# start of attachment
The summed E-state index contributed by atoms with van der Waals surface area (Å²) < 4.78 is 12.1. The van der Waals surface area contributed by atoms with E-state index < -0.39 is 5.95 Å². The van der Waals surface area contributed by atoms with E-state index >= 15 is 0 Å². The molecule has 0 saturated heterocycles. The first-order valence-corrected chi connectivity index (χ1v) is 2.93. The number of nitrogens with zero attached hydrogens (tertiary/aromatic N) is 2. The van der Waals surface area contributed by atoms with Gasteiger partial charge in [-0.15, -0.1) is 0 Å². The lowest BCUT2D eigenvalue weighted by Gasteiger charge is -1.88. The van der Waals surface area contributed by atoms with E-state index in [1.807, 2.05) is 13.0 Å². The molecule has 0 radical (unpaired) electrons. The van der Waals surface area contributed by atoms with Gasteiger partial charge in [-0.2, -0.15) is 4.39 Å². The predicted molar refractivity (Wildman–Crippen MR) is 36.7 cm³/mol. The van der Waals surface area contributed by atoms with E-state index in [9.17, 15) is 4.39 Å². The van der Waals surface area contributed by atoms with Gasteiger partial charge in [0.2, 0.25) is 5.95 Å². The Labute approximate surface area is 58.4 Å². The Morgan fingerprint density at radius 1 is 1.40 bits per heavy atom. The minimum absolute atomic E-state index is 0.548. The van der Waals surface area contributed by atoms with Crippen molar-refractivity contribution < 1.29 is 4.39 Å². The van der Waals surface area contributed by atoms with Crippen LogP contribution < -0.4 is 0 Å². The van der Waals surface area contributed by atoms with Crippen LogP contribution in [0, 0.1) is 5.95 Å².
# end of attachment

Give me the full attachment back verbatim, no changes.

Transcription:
The summed E-state index contributed by atoms with van der Waals surface area (Å²) < 4.78 is 12.1. The van der Waals surface area contributed by atoms with E-state index < -0.39 is 5.95 Å². The van der Waals surface area contributed by atoms with E-state index >= 15 is 0 Å². The molecule has 0 saturated heterocycles. The first-order valence-corrected chi connectivity index (χ1v) is 2.93. The number of nitrogens with zero attached hydrogens (tertiary/aromatic N) is 2. The van der Waals surface area contributed by atoms with Gasteiger partial charge in [-0.15, -0.1) is 0 Å². The lowest BCUT2D eigenvalue weighted by Gasteiger charge is -1.88. The van der Waals surface area contributed by atoms with E-state index in [1.807, 2.05) is 13.0 Å². The molecule has 0 radical (unpaired) electrons. The van der Waals surface area contributed by atoms with Gasteiger partial charge in [-0.2, -0.15) is 4.39 Å². The predicted molar refractivity (Wildman–Crippen MR) is 36.7 cm³/mol. The van der Waals surface area contributed by atoms with E-state index in [9.17, 15) is 4.39 Å². The van der Waals surface area contributed by atoms with Gasteiger partial charge in [0.2, 0.25) is 5.95 Å². The Labute approximate surface area is 58.4 Å². The Morgan fingerprint density at radius 1 is 1.40 bits per heavy atom. The minimum absolute atomic E-state index is 0.548. The van der Waals surface area contributed by atoms with Crippen molar-refractivity contribution < 1.29 is 4.39 Å². The van der Waals surface area contributed by atoms with Crippen LogP contribution < -0.4 is 0 Å². The van der Waals surface area contributed by atoms with Crippen LogP contribution in [0, 0.1) is 5.95 Å².